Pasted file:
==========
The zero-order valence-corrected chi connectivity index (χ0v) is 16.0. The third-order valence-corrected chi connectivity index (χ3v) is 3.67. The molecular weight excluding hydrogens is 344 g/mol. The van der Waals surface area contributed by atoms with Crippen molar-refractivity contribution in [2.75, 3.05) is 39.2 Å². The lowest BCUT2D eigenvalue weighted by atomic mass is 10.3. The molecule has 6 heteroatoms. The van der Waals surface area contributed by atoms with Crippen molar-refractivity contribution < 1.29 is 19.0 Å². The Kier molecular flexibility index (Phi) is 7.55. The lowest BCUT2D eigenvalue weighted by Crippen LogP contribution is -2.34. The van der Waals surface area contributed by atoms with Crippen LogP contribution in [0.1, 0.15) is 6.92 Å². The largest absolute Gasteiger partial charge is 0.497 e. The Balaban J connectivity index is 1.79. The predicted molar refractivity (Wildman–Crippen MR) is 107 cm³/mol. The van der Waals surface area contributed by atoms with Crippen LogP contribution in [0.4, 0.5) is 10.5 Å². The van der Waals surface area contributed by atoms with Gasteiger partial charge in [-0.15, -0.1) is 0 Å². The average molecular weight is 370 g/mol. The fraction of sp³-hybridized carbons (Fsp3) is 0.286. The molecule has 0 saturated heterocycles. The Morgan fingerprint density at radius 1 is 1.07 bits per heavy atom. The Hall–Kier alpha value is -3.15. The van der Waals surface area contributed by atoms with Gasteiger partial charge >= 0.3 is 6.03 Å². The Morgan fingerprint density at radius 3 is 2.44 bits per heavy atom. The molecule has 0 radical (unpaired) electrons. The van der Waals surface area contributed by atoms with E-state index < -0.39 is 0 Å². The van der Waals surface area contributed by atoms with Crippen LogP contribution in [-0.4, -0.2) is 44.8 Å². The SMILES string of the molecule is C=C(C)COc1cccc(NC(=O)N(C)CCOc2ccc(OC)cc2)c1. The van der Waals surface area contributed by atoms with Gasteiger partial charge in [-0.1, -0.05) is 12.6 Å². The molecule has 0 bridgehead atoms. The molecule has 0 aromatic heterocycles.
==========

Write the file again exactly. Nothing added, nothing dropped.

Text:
The zero-order valence-corrected chi connectivity index (χ0v) is 16.0. The third-order valence-corrected chi connectivity index (χ3v) is 3.67. The molecular weight excluding hydrogens is 344 g/mol. The van der Waals surface area contributed by atoms with Crippen molar-refractivity contribution in [2.75, 3.05) is 39.2 Å². The lowest BCUT2D eigenvalue weighted by atomic mass is 10.3. The molecule has 6 heteroatoms. The van der Waals surface area contributed by atoms with Crippen molar-refractivity contribution < 1.29 is 19.0 Å². The Kier molecular flexibility index (Phi) is 7.55. The lowest BCUT2D eigenvalue weighted by Crippen LogP contribution is -2.34. The van der Waals surface area contributed by atoms with Crippen LogP contribution in [0.1, 0.15) is 6.92 Å². The largest absolute Gasteiger partial charge is 0.497 e. The Balaban J connectivity index is 1.79. The predicted molar refractivity (Wildman–Crippen MR) is 107 cm³/mol. The van der Waals surface area contributed by atoms with Crippen LogP contribution in [0.4, 0.5) is 10.5 Å². The van der Waals surface area contributed by atoms with Gasteiger partial charge in [-0.15, -0.1) is 0 Å². The average molecular weight is 370 g/mol. The fraction of sp³-hybridized carbons (Fsp3) is 0.286. The molecule has 0 saturated heterocycles. The Morgan fingerprint density at radius 1 is 1.07 bits per heavy atom. The Hall–Kier alpha value is -3.15. The van der Waals surface area contributed by atoms with Gasteiger partial charge >= 0.3 is 6.03 Å². The Morgan fingerprint density at radius 3 is 2.44 bits per heavy atom. The molecule has 0 radical (unpaired) electrons. The van der Waals surface area contributed by atoms with E-state index < -0.39 is 0 Å². The van der Waals surface area contributed by atoms with Crippen LogP contribution in [-0.4, -0.2) is 44.8 Å². The SMILES string of the molecule is C=C(C)COc1cccc(NC(=O)N(C)CCOc2ccc(OC)cc2)c1. The van der Waals surface area contributed by atoms with Gasteiger partial charge in [-0.1, -0.05) is 12.6 Å². The molecule has 0 bridgehead atoms. The molecule has 0 aromatic heterocycles.